A zippy courtroom drama, The Trial of the Chicago 7 is one of the first major Oscar contenders of 2020.
Written and directed by Aaron Sorkin, who is fresh off a Broadway adaptation of To Kill a Mockingbird, The Trial of the Chicago 7 tells the story of the eight men put on trial for conspiracy and inciting violence during the protests of the Vietnam War at the 1968 Democratic National Convention.
From the opening frame of the film, Sorkin is off to the races with a montage of old footage. Martin Luther King was shot. Robert Kennedy was shot. Thousands of men were being drafted to be sent to their death in Vietnam. It was quite a turbulent time in the history of our nation. Transitioning from this archival prologue, Sorkin begins to introduce the players, or rather, “the radical left in different costumes” as they’re later referred to; time is not wasted with these introductions, so you better keep up.
Eddie Redmayne, giving a bloody good American accent, plays Tom Hayden, the leader of the Students for a Democratic Society (SDS); he is accompanied by his co-pilot Rennie Davis, played by Alex Sharp. Sacha Baron Cohen and Jeremy Strong playfully fill in the roles of Abbie Hoffman and Jerry Rubin, stoner revolutionaries and founders of the Youth International Party, better known as the Yippies. John Carrol Lynch is David Dellinger, a Boy Scout leader who champions non-violent activism. Yahya Abdul Mateen II gives a brief yet impactful turn all the same as Barry Seale, one of the founders of the Black Panther party wrongfully lumped in with the rest of the defendants despite barely having been involved with the protests. Lastly, Noah Robbins and Daniel Flaherty round off the list of those on trial as Lee Weiner and John Froines, but the cast doesn’t end there. Mark Rylance excellently balances affability and earnestness as defense attorney William Kuntsler. Joseph Gordon-Levitt has drawn comparisons to Atticus Finch in his performance as lead prosecutor Richard Schultz, and Frank Langella commands the courtroom as the imperiously unsympathetic Judge Julius Hoffman. If it was not ostensibly clear, The Trial of the Chicago 7 is an ensemble-driven acting showcase, and Sorkin makes sure everyone receives their turn in the spotlight – if not a couple times.
And where would these performances be without the razor-sharp dialogue of Aaron Sorkin? The script is loaded with quips and zingers to the point that Cohen’s Hoffman literally says “Zing!” in response to a comeback made by Redmayne’s Hayden. Despite the film being primarily set within the same courtroom for its over two-hour runtime, Sorkin always finds a way to spice things up and keep the ball rolling.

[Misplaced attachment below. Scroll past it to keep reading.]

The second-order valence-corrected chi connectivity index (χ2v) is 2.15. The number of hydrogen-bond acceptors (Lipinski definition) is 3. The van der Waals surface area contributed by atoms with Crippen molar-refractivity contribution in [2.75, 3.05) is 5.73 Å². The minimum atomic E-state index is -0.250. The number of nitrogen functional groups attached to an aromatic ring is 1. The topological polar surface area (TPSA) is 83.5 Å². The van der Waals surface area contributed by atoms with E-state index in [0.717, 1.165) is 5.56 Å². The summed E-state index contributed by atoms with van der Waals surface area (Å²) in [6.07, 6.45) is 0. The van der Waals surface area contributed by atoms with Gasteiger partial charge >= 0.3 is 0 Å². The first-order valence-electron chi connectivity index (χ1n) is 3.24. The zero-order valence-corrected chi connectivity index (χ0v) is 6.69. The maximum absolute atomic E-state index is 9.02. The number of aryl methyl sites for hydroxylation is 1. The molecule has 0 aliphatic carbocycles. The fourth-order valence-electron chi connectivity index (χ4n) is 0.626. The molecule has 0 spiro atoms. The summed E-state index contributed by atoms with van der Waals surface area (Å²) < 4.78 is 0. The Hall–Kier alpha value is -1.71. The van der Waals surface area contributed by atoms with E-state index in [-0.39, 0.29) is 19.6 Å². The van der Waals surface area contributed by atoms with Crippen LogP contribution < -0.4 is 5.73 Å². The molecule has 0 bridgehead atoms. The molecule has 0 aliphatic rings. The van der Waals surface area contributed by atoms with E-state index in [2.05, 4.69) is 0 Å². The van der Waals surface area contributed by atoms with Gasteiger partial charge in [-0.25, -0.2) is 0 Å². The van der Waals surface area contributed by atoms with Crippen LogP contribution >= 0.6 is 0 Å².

Ironically, for all the deserved praise that has been thrown Sorkin’s way for his writing, his film’s most poignant moment is one where nothing is said at all. After one contempt of court too many, Judge Hoffman has Barry Seale taken away from the room, only for Seale to be returned bound to a chair and gagged. It is in those seconds when Seale is gone that everyone in attendance at the trial is left to sit in horrified silence, knowing exactly what is happening out of sight. If the events preceding this scene hadn’t already done so, it is in this instance where Sorkin confirms how screwed up the justice system was at the time. Seale exits the trial shortly thereafter, as prosecutor Schultz reminds Judge Hoffman that he has a man “gagged and bound in an American courtroom.” Thus, the Chicago Eight officially became the Chicago Seven.
The Trial of the Chicago 7 is an important film, not only because it draws direct parallels to the riots, protests, and acts of police brutality we have witnessed this year (Sorkin demonstrating his sympathies lay well on the side of the Black Lives Matter movement), but also because it introduces people, specifically younger people like me, to a pivotal case in American history. I didn’t have much of a clue about the trial and its many activist characters until I watched the film. It is important not to consider The Trial of the Chicago 7 to be more than an introduction to the event, as Sorkin is known for taking creative liberties with his stories based on real life to enhance dramatics. But the problem with the film isn’t a matter of it being overly dramatic. As I began to dig deeper into the actual story of the “Chicago Seven,” I found Sorkin shortchanged the nastiness of what really took place. Barry Seale was bound and gagged for much more than a few minutes, and Richard Schultz was a Nixon attack-dog rather than a sympathetic conservative who could be swayed to the other side after a few impassioned speeches. Sorkin allows his idealistic lens to soften what actually happened. While this makes for a more digestible and uplifting film, it also may give viewers the false impression that this time in history wasn’t as bad as it’s made out to be. When tackling themes such as systemic racism, political corruption, and police brutality, I’ll choose hard-hitting truth over comfort every time.
I liked The Trial of the Chicago 7. Sorkin will be a frontrunner for best original screenplay, and likely one, if not several, of the film’s talented cast members will be recognized by the Academy. But, the film seems too afraid to be meaningfully critical of American institutions for their shortcomings, and chooses to pin the problems on conservative leadership. 8.5/10